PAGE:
Directed by Aidan Zamiri, the recently released video for “When You Gonna . . .” is shot from the first person POV perspective of the inside of someone’s very hungry mouth. The viewer follows the mouth as it attends a sweaty and raucous Dream Wife show that captures the energy of their live show — and most important, the excitement of strangers suddenly bonding over their love of their favorite band. And like a lot of shows, our protagonist meets and kisses a bunch of attractive new friends, and interacts directly with their favorite band. Seeing your favorite band at some dark, sweaty, booze soaked shithole is a profound experience that simply can’t be manufactured or replicated and for me, the video for “When You Gonna . . .” reminds me of the things I desperately miss. 

“For the video we worked with our favourite elf prince Aidan Zamiri who filmed around a free sweaty, sexy, gig we did for our fans back in January – shot as a first person POV from the inside of a mouth,” the band says of the new video. “Performing live is the beating heart of this band and we miss it, so please take this video as a little love letter to the rock show.”

New Video: Starlight Girls Release a Woozy and Trippy Visual for “Get Right”

Brooklyn-based indie rock act Starlight Girls can trace their origins back to 2011, when Christina Bernard (vocals), an Ohio-born megachurch chorister turned rocker; Shaw Walters (guitar), a San Francisco-born, guitar savant and tech wizard met and decided to start a band. They find their bandmates Sara Mundy (keys) and Isabel Alvarez (backing vocals), two Long Island-born theater junkies, Tysen Arveson (bass), a Seattle-born, Hawaii-raised art freak and Josh Davis (drums), a University of Michigan educated jazz drummer through Craigslist. 

The band initially emerged into the public eye through a wildly successful April Fool’s prank: they record an impression of acclaimed artist Joanna Newsom covering one of their songs and a handful of blogs take the bait, covering the song with rapturous praise. As a result, they quickly became a buzz worthy band, eventually releasing an EP that they support with a handful of national tours — even opening for Sharon Jones and the Dap Kings. Building upon a growing profile, the Brooklyn-based at played one of Europe’s biggest festivals, which they followed up with their noisy and attention-grabbing Jamie Stewart-produced 7 x 3 EP.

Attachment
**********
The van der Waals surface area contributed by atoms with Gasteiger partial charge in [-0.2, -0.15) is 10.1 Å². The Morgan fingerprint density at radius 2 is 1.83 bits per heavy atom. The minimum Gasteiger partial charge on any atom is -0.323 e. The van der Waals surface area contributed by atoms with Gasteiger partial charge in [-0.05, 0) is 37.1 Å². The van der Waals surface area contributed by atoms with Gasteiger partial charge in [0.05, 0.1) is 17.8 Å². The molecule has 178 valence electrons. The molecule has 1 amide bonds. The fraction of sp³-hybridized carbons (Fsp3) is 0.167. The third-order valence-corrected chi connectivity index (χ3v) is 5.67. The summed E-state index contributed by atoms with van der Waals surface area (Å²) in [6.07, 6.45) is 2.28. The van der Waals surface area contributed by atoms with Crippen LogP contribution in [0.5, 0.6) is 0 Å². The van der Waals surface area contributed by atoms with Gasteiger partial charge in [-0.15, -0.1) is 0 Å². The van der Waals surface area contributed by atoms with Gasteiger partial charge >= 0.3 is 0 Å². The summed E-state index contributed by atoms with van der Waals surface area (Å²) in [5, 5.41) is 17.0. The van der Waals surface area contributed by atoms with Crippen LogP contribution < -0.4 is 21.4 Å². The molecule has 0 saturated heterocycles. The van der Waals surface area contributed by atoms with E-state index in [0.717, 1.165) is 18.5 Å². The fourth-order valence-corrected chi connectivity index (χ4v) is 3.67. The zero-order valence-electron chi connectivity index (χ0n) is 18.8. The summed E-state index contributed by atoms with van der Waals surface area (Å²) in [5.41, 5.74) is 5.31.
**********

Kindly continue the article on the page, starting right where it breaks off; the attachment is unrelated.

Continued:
2016 saw the release of their enigmatic and cinematic, full-length debut Fantasm, which they supported through tours with an eclectic array of artists including Kate Nash, St. Lucia, Tilly and the Wall, Nick Waterhouse, Total Slacker, Crystal Fighters and Lucius. Since then, the members of the band have ventured outside of music and outside of Brooklyn in a variety of different creative projects: Christina Bernard has delved into film and directing, directing a self-penned short film shot in California, which will be released later this year. Shaw Walters has become a rising star in the tech world, traveling around the world creating holographic augmented reality projects for performers and artists, including a mixed-reality collaboration with acclaimed artist Marina Abramović, The Life, which has become a lightning rod for alt-right conspiracy theorists. The rest of the band has continued to solider on as musicians, during what may be the most difficult time for artists and creatives in recent memory.